I've been working on some slightly complicated code with a myriad of bad design decisions over the course of a decade, and a total absence of test suite. I knew I needed some code reusability in my tests but I had no idea of exactly how much without making a quick start. Meanwhile my brain was filled with ancient code from which I was expurgating zombies, and had issues understanding multi-vendor interactions, so I wanted some bare minimum reusability to make engineering failure conditions easier.
I needed to do some work with splunk the log and monitoring analytics toolkit. Specifically I needed to combine disparate logs from different systems to solve a problem that had been intefering with our systems for a long time. I had a look around for stuff on the CPAN, but it was either embedded into other bigger things that I didn't want to have to deal with, or did not work for me for maintenance reasons. So I decided to write my own. The library I wrote is available here in draft form.
Now because this was written by me for debugging purposes, I think it shouldn't be a CPAN module - not without a lot of hardening it up - but I wanted to share it anyway, as a handy way of doing API integration.
So lucky for me a client decided to pay me to refactor some of their very old code. Refactoring can be fun, but if you have a 20 year old business critical codebase where the team has forgotten or don't know how stuff works and it absolutely has to not break, then you have some challenges and quite a lot of potential for loss of face.
This particular job was to refactor a single large, excessively complex subroutine into something that was testable and that a relatively naive programmer could reason about. And there were no tests.
tl;dr: this blog post is relatively involved, but scroll down to the bottom to see some neat abuse of git as a data analysis assistant.
Too long/didn't read: Don't use Test::WWW::Mechanize::PSGI or similar, use LWP::Protocol::PSGI. I wish I'd found out about this module when it was first released in 2011 rather than in 2015. Which is why this article is here. LWP::Protocol::PSGI is great work and needs to be more widely known.
Since we moved away from monolithic web applications deeply embedded into the web server via the web framework movement and PSGI, now around a decade ago, a common way of testing things has been with modules like Catalyst::Test, Test::WWW::Mechanize::PSGI, Dancer2::Test and similar. These work by mocking the http request and response layers, with the mocked layers talking to an object or a subroutine reference rather than a web server. Which is fine, except, say you want to test both against your application code and your web server using the same test suite. You end up having to do fairly nasty things to decide if you are dealing with a mocked http request/response layer talking to a coderef, or a real one talking to a web server.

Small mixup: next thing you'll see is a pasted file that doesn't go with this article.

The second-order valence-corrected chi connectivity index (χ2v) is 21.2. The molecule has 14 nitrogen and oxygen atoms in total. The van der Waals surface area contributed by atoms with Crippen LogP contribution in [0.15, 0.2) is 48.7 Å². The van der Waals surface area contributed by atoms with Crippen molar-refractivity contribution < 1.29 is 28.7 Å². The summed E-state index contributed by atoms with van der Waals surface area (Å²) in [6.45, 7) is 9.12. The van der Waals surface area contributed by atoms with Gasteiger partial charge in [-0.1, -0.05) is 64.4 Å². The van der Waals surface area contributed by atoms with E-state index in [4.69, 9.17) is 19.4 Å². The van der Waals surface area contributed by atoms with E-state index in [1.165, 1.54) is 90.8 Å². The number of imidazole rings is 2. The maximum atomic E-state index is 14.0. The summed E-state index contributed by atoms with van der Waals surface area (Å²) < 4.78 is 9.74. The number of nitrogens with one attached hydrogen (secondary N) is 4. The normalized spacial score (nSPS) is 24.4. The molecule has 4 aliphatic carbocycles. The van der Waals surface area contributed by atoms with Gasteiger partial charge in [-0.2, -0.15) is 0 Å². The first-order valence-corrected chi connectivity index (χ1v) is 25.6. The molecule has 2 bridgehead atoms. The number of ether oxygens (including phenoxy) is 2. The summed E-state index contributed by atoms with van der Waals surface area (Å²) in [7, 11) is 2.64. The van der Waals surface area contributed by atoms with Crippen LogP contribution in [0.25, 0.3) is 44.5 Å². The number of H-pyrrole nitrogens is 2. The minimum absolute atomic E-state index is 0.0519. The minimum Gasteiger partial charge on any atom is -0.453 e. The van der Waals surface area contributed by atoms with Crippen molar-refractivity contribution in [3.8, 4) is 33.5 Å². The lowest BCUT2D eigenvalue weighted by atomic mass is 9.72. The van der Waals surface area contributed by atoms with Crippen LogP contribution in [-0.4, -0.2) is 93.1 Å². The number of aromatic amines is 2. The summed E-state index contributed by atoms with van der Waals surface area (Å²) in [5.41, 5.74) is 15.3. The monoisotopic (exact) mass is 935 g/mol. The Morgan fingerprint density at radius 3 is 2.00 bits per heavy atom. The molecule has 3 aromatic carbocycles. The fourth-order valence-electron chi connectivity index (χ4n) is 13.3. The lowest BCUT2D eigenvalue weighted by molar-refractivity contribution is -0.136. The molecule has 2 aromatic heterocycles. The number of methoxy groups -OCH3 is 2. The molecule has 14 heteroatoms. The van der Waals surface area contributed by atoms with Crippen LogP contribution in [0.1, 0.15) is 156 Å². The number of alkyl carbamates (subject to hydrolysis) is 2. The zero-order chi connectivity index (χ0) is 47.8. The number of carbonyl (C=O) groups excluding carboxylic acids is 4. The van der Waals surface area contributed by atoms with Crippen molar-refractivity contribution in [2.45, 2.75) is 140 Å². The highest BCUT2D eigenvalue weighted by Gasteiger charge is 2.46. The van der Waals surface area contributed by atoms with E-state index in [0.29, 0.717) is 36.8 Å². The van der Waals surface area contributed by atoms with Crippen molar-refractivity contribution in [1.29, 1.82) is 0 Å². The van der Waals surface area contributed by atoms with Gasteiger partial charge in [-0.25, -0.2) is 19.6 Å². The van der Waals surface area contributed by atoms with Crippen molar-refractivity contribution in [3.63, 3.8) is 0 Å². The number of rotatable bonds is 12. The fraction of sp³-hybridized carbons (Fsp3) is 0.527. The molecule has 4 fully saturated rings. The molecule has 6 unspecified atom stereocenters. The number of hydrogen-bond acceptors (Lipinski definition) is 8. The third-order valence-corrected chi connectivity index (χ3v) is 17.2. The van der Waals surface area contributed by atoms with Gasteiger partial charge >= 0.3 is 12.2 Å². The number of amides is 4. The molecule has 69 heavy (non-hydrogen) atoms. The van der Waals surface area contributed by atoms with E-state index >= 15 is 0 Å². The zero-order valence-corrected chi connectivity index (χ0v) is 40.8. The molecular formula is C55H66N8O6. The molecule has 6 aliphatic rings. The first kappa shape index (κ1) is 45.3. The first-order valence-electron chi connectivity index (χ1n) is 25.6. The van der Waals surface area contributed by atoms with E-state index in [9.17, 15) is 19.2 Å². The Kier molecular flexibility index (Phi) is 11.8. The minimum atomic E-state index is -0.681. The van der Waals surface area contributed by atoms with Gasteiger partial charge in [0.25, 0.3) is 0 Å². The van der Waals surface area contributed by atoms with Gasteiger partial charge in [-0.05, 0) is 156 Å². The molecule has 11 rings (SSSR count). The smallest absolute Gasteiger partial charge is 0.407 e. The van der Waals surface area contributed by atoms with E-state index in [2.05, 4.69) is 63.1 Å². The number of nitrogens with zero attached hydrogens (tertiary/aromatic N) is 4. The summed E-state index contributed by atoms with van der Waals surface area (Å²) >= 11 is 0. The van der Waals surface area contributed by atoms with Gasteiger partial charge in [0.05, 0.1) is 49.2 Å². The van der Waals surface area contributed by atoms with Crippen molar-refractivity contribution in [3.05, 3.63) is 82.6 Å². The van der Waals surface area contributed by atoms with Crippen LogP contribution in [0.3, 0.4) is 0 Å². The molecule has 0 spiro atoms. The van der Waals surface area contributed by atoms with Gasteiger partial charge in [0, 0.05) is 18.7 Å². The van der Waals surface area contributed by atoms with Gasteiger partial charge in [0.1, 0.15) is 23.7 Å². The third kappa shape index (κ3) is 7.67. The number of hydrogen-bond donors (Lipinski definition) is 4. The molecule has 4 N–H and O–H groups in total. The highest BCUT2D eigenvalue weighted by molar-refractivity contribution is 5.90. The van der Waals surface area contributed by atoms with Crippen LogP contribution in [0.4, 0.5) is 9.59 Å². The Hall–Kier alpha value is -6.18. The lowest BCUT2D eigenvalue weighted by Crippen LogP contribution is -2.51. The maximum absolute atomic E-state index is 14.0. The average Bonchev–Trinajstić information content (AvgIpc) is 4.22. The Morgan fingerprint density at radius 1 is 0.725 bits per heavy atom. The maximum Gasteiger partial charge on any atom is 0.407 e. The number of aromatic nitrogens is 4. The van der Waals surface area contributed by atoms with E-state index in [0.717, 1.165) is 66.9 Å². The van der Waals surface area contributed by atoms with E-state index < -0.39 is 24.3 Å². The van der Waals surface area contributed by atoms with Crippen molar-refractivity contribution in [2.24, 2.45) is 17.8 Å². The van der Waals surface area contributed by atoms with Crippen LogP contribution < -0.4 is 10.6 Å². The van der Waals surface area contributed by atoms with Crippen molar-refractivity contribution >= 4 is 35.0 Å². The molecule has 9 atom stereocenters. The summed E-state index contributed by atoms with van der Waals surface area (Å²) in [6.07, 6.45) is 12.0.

Fortunately LWP::Protocol::PSGI eliminates this entire problem.
(Moved from reddit.com/r/perl now that blogs.perl.org seems to be behaving itself).
Over the past year or so I've had to deal with PPI for parsing and rewriting perl code a handful of times. Refactoring scripts are generally one-shot single purpose. Like any data mangling activity refactoring scripts can get messy because they're generally disposable, so architecture tends to be an afterthought at best. You can kind of tell this if you go and read Perl::Critic policies. They're plagued by boilerplate and repetitive code, and that's for code that is extensively reused. The problem multiplies in the case where you're writing throwaway code against PPI. In this post I'm going to show off PPIx::Refactor, which is a minimal interface to contain a small but annoying part of the mess.
Search this blog
- A ghetto test library.
- Writing a simple splunk API client.
- More refactoring adventures
- Not so new shiny things: LWP::Protocol::PSGI
- Always make_immutable (unless you have a very good reason not to)
- A fast pragmatic test runner
- A most amusing annoyance
- A quick and very dirty pastebot.
- There's nothing like a bit of self inflicted public shaming.